creativity. For some time, for example, it was believed that the very nature
of a visual CAPTCHA rendered the security measure inaccessible to blind
computer users. Entities committed to web access, however, have developed
and instituted alternative audio CAPTCHAs that, when properly designed and
implemented, eliminate what was once, and all too often continues to be, an
absolute barrier to online access for individuals with visual impairments.
Logic And text-based CAPTCHAs, which render the security feature accessible
to individuals with both visual and hearing impairments, are also now

Examples of companies with alternative audio or logic CAPTCHAs include Bank
of America, Ing Direct, Rite Aid, and the country's three largest credit
reporting agencies, which use a unique telephone-based CAPTCHA for those who
cannot see the standard visual CAPTCHA. (Information about Bank of America's
accessible online security program known as "Sitekey" available at
Telephone-based CAPTCHA used by national credit reporting agencies can be
found through http://www.annualcreditreport.com
<http://www.annualcreditreport.com/> . Rite Aid's audio CAPTCHA can be found
at https://www5.riteaid.com/myriteaid/forgot-password#
<https://www5.riteaid.com/myriteaid/forgot-password> . A simple logic
CAPTCHA can be found at http://lflegal.com/contact.

Question 8. Given that most Web sites today provide significant amounts of
services and information in a dynamic, evolving setting that would be
difficult, if not impossible, to replicate through alternative, accessible
means, to what extent can accessible alternatives still be provided? Might
viable accessible alternatives still exist for simple, non-dynamic Web

Answer to Question 8. There are no "viable accessible alternatives" to the
particular manner in which information, programs and services are offered on
a covered entity's web site. Even the most simple, non-dynamic websites have
unique online characteristics that cannot be replicated in a different

The Internet is not just a format that is instantly available 24 hours a
day, 7 days a week. It is a method of service and information delivery that
allows a user to find content that the user may not know he was looking for.
Well-designed, accessible sites allow all users to privately interact with
information in a way that is unique to the online world.

In this regard, we once again ask the Department to consider the "effective
communication" tests that it has established for covered Title II and Title
III entities. The expectation of independence and privacy required cannot
simply be established by a covered entity offering a telephone-based

A staffed 24/7 phone service might be able to answer some questions, or even
provide some services, but a phone staff could never, for example, read
aloud all information on a site to a person with a visual impairment in the
order the person wants to read the information. A phone service can never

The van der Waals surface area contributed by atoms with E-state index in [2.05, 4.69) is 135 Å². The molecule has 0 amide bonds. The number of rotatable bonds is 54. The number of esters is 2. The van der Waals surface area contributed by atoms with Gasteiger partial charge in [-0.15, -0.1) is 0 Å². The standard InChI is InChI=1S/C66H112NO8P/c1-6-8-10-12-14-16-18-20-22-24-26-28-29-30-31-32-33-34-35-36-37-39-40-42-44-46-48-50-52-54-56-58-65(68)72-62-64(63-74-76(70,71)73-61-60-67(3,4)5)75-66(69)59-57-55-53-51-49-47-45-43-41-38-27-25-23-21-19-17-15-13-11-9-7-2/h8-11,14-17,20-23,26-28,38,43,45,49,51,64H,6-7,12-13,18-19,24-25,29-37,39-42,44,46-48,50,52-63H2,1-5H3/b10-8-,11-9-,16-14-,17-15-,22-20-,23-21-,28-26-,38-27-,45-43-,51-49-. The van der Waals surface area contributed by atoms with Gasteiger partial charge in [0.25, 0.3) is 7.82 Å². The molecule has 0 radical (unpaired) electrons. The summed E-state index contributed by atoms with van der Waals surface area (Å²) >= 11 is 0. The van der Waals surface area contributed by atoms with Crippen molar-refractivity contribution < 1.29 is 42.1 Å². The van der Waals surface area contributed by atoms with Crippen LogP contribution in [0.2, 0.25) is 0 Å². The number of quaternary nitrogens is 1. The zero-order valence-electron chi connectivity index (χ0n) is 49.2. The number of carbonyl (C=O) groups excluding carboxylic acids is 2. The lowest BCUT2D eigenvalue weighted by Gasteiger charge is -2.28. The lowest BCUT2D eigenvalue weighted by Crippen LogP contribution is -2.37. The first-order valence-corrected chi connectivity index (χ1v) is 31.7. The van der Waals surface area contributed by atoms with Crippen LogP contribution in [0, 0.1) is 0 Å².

provide an equivalent alternative for the ability to independently engage
one's curiosity in the pursuit of information, programs and services that a
website offers. Similarly, other alternatives such as Large Print, Braille,
electronic or audio formats of web content can never be equally accessible
to a website. Even the simplest web information can be updated and changed
on a moment's notice. The same cannot be said of information mailed (or
emailed) to a person's house.

Even assuming a simple, one-page static website operated by a Title II or
III entity with a staffed 24-7 phone service, regulations would be unable to
meaningfully define "simple" or account for the fact that a site can become
dynamic overnight. The ground-breaking regulations under consideration give
the Department an opportunity to provide site owners and operators with
clear direction on web accessibility. The Department's regulations should
not allow Title II and III entities to avoid accessibility with the claim
that accessible alternatives are provided.

Effective Date

Question 9. The Department seeks comment on the proposed time frames for
compliance. Are the proposed effective dates for the regulations reasonable
or should the Department adopt shorter or longer periods for compliance?
Please provide as much detail as possible in support of your view.

Answer to Question 9. Single Implementation Date. The Department should
adopt a single deadline by which a covered entity's website must meet the
new web regulations. For the reasons stated here, that deadline should be
six months after the Department's new rule is published in the federal
register. A staggered implementation date - with one date for "new or
completely redesigned" websites, another for existing sites, and yet another
for "new pages" on "existing sites," is confusing to both the general public
and web designers. Unnecessary conflict and potential litigation will arise
over whether a site has been "completely redesigned" or whether new pages
were added to an existing site. The only exceptions for full accessibility
by the single implementation deadline discussed here should be for (i)
legacy pages which exist for historic purposes, addressed in Question 10
below; and (ii) situations where the entity can satisfy the undue burden